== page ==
In 2009 we asked the community how they hosted their Rails applications. Over 1,200 people chimed in with their answers. Once the data was compiled, we released the results to the community so that everyone could see where we were and where we were going.
In 2012, we set out to find what had changed over the last three years.
This time around 1,306 people took time out of their days to let us know how they were hosting their apps.
As before, we’re releasing the results back to the community along with this handy infographic that we’ve put together.
Let’s take a look at the data.
Rails Community – Still Growing
It looks like Ruby on Rails is still attracting new people, with over 25% of the respondents saying that they’ve joined the community in the last two years.
Ruby and Rails Versions – Old and New
This year, we asked two new questions. We wanted to know what versions of Ruby and Ruby on Rails people have deployed out there.
The data is interesting. 45% of people reported that they had at least one application out there still running on the venerable Rails 2.3.x version. In addition to that, 85% of people have deployed an application running on Rails 3.2.
On the Ruby side, a similar trend emerges, over 50% of people said that they were using Ruby 1.8.7 (either REE or MRI), but people overwhelming said that they also had applications running on Ruby 1.9.3.
I think that this shows that the community is pragmatic, supporting applications that are older, but unafraid of adopting the latest and greatest when the opportunity presents itself.
A Few Surprises
There were a few surprises this year.
In 2009, 80% of people said that they were using MySQL and 63% said that they preferred using said database server. This year, PostgreSQL eats up a large chunk of MySQL’s market share. 40% of people said that they were using Postgres in production and 60% of people said that they wanted to use it in production.
Although the majority of developers are keeping track of exceptions there is a significant number of developers that aren’t; nearly 30% of all developers.
Of those developers that are tracking exceptions, the most popular method is by using the Airbrake app (formerly known as Hoptoad). Airbrake zoomed past ExceptionNotifier gobbling up 50% of the vote. ExceptionNotifier used to reign in this space with 53% of the vote in the last survey.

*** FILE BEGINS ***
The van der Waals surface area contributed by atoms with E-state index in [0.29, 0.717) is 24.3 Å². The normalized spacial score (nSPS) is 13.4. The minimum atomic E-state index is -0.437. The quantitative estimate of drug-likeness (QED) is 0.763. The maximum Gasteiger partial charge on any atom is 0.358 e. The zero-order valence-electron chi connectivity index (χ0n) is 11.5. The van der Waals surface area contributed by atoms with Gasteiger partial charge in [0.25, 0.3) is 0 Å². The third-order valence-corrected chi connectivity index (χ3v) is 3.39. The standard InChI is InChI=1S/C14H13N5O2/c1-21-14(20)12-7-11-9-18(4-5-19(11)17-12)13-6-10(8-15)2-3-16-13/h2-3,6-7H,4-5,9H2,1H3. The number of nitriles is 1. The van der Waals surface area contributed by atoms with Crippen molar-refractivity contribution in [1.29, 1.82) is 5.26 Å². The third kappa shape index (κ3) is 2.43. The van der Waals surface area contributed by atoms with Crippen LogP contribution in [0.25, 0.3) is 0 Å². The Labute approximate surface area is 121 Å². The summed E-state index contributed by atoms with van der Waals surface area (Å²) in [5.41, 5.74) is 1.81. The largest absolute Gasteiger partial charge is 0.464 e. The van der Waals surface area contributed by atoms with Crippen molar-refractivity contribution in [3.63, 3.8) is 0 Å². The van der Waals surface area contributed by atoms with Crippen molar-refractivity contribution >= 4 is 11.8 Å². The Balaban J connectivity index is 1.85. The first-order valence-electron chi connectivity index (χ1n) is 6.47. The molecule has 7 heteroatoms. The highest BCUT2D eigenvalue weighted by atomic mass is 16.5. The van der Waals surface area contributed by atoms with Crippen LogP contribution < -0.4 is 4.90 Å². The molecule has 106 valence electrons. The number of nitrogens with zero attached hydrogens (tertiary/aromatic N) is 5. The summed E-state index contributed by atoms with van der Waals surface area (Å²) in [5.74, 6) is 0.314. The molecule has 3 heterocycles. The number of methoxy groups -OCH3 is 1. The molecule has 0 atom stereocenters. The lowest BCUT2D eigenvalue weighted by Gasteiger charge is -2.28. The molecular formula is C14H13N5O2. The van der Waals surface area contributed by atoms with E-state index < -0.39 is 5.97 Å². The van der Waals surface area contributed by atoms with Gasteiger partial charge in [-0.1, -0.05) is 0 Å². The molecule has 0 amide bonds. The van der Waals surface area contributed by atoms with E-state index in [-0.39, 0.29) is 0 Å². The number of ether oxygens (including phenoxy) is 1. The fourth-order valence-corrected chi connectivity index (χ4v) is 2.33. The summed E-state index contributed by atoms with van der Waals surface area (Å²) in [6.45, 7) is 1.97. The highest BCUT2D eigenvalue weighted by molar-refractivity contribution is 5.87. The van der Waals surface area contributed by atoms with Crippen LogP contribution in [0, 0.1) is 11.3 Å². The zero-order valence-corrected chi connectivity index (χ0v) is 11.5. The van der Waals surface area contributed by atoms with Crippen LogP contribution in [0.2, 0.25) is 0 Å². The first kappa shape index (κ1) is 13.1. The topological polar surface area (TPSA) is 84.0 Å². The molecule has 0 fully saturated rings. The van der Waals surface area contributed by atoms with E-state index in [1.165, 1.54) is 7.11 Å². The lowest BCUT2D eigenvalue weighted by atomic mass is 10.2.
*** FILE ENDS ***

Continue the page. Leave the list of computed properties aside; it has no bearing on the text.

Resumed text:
This is the first year that we’ve asked about the use of Continuous Integration and we were surprised to see the number of people that aren’t using one so high. 64% of people said that they aren’t using a CI server.
Of the people that are using a CI server, Jenkins is by far the most popular with nearly 66% of the vote with Travis CI coming in a distant second with 27%.
One more surprise showed up in the results from this year. Apache and Nginx did a bit of role reversal.
In 2009, 69% of people said that they were using Apache, while Nginx took a backseat with just 24% of the vote. In 2012, things are quite different as Nginx is now the leader with 61% of the vote and Apache drops to 35%.
In addition to the surprises this year, there were some predictable trends. In 2009, over 60% of the people chose Git as their source control software, but there were still 36% of people out there using Subversion.
In 2012, people resoundingly chose Git. That number jumped to 94% and Subversion withered away to a mere 4%.
Another unsurprising trend is the battle of the Rails servers.
In 2009, 38% of people were using Mongrel. In 2012, someone let the dogs out but they didn’t come back. Mongrel’s share dropped down to a measly 3%. Most of this market share went over to the relatively new upstart Unicorn, while Passenger picked up a few percentage points to its lead.
It’s definitely been interesting seeing the trends in between the two surveys and I think it’s going to be interesting to see what happens in another few years.
Where do you see trends going in another 3 years?
Yes, we’ve put together an infographic for your consumption!